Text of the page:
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Partnerships

Liability of Partnerships

1. In certain circumstances, a partnership may have a legal personality for the purpose of criminal law, and so may be prosecuted1. However, partnerships and limited partnerships (see below) must not be confused with a limited liability partnership, which will always have a legal personality. If you are considering prosecuting a partnership (or limited partnership) in its own right rather than prosecuting individual partners, you should seek advice from Legal Adviser’s Office.

2. In a standard partnership, each partner is jointly and severally liable for the acts of the partnership. Where an individual partner is convicted their personal assets are relevant on sentencing and the option of imprisonment exists.  However where HSE prosecutes the partnership sentencing is limited to consideration of assets held by the partnership.

Procedure

3. In principle, all partners should be charged, unless there are good reasons for excluding some, particularly if the division of responsibilities is unknown. Discretion may be exercised based on factors such as the nature of the offence and the division of responsibilities within the partnership.

4. A separate Information should be laid for each partner proceeded against and the Information should be laid against the partner in his/her own individual name.

5. Some offences may arise from acts of an individual partner acting outside the scope of the partnership business, for example by obstructing an inspector. In such cases only the individual concerned should be prosecuted. If questions arise as to which partners should be prosecuted, advice should be sought through your line management to the legal liaison points who may in turn contact Legal Adviser’s Office.

Limited partnerships

6. A limited partnership must not be confused with limited liability partnerships, which are discussed below. A limited partnership consists of one or more 'general partners', who are liable for all debts and obligations of the firm, and one or more 'limited partners', who are liable upon terms of limited liability to the firm's creditors2.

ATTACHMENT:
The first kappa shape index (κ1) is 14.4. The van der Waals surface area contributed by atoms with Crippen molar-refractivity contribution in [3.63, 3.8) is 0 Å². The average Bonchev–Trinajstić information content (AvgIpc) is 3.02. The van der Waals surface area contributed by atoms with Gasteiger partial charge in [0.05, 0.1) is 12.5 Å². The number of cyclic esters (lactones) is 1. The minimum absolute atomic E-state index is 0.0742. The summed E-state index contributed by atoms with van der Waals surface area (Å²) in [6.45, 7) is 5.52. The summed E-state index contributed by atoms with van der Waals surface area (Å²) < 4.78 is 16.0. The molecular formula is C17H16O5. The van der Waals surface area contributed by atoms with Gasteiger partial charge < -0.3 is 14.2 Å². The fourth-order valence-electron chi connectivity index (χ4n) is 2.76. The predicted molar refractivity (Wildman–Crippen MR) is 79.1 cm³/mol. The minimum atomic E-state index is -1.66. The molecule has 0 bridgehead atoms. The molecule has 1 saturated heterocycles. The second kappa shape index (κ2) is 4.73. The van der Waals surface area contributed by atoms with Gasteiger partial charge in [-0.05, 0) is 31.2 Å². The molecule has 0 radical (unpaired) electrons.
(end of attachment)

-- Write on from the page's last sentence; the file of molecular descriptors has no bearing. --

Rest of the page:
7. A limited partnership must be treated as an ordinary partnership when issuing proceedings, but with certain reservations. Clearly there may be limitations as to the amount that can be recovered by way of fine from a limited partner, who is only liable to the limit of a sum contributed to the partnership.

8. As limited partners play no part in the management of the business3. it is usually appropriate to proceed against the general partners only. However there may be exceptional circumstances for example if there is evidence that a limited partner has taken part in the management of the firm, that the limited partner should be prosecuted. In such circumstances you should seek advice through your line management to the legal liaison points who may in turn contact Legal Adviser’s Office.

9. All limited partnerships must be registered with the Registrar of Companies by a statement signed by the partners, including the sum contributed by each limited partner which specifies the limit of his/her liability 4. In all cases where the partners in a partnership are potential defendants you should carry out a search of the Companies Register5. The certified copy of the registered statement will identify the limited partners, and the contributed sum.


Footnotes

  1. R vs W Stevenson and Sons (A Partnership) and Julian Bick [2008] EWCA crim 273 and R v RL and JF [2008] EWCA Crim 1970
  2. Limited Partnerships Act 1907, s.4.
  3. LPA 1907, s.6(1). If limited partners do play a part in the management of the firm for any period, they become liable as though they were a general partner for all the firm's debts and obligations incurred during that period.
  4. LPA 1907, s.8.
  5. This is provided for in LPA 1907, s.16. See the paragraph on companies for how this should be done.
Updated 2014-05-23